"Any area starts with a timer that ticks down toward monster Armageddon, and you have to destroy every building before that happens or else planes will come through dropping bombs that cut short your adventure. You can pick up clocks to delay the blessed event, but really the most effective technique is to just work fast at the wanton destruction. Otherwise, it doesn’t take long to plow through your reserves on a particularly large city."
There’s something tremendously satisfying about climbing up the side of a building, punching out its windows, eating its residents, then leaping away as it collapses into a pile of rubble in the chaos-ridden streets below. Sure, there are those pesky electrical outlets, and the military does send out bombers to cut short my reign of terror. However, such hazards are only a mild inconvenience. They may kill me, but I will rise again! A few button presses and I’m good as new.
The game is Rampage 2: Universal Tour, and it’s Midway’s second attempt to revitalize the Rampage series on the Nintendo 64. Back in the 80s, the original game challenged players to stomp, punch, climb and crawl their way across a rather uniform depiction of the United States, wreaking as much havoc as possible before they ran out of lives and quarters. The new edition is more of the same but with a much shinier coat of paint, better controls, a more frantic pace, and a password system so you can save your progress as you visit something like 100 different locations. None of this drastically changes the concept behind the game, which is as things should be. Just know that the improvements on this cartridge aren’t likely to change your mind if you hated the original.
The original Rampage featured buildings that looked rather similar to milk cartons lined up along a lunch tray at the cafeteria. A fitting comparison, as that’s basically what they were to the monsters players controlled. However, that’s changed for the new generation. Punch a hole in a concrete beam and it no longer looks like a container sprung a leak. You’ll see chipped off bits of rubble and sometimes special goodies lurking inside. These often take the form of rather silly objects. Live humans, salads, hotdogs, pizza and the like are going to boost your health gauge, while televisions, washing machines and other such hazards will give you a nasty jolt that does just the opposite. Except for the humans (who move around the jeopardized buildings like ants swarming from their hill), these items are presented as static icons amidst the shattered remains of uniformity that you’ve demolished. You have only a split-second to decide if you want to gobble down the treasure you’ve unearthed, or leave it behind.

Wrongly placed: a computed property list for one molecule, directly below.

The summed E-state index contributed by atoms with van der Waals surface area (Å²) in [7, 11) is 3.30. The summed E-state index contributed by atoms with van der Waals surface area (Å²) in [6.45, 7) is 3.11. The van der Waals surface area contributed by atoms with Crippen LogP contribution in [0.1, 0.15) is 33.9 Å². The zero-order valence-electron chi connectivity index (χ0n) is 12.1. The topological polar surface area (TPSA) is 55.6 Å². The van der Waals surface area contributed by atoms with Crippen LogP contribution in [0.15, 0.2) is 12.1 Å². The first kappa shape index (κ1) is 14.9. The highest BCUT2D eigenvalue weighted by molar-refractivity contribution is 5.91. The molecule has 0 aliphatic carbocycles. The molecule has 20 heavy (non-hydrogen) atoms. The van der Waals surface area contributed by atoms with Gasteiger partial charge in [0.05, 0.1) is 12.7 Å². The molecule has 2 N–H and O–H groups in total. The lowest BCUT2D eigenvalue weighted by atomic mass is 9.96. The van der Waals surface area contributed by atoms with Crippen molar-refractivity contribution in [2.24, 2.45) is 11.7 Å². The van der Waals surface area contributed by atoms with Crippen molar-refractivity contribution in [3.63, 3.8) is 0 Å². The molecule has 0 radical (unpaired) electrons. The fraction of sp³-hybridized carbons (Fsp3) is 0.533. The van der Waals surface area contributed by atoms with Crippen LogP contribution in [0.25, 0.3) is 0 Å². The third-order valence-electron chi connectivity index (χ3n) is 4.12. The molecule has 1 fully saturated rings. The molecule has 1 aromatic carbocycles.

I haven’t played the original a whole lot, so I can’t say very accurately what sort of constraints the game put on your time. I usually breeze through those stages rather quickly, then die the minute the game cranks up the heat. What I do know is that Rampage 2: Universal Tour wants to keep things frantic. Any area starts with a timer that ticks down toward monster Armageddon, and you have to destroy every building before that happens or else planes will come through dropping bombs that cut short your adventure. You can pick up clocks to delay the blessed event, but really the most effective technique is to just work fast at the wanton destruction. Otherwise, it doesn’t take long to plow through your reserves on a particularly large city.
Speaking again of destroying buildings, not all of them fall swiftly. Some are tall and thin, and you’ll have to climb multiple levels, punching and kicking like crazy. Others are shorter but wider, so you have to attack from both sides to remove enough of the foundation that they’ll collapse. Still others are short and look a little bit like banks or perhaps miniature versions of the White House. These fall swiftly if you give them a good stomp.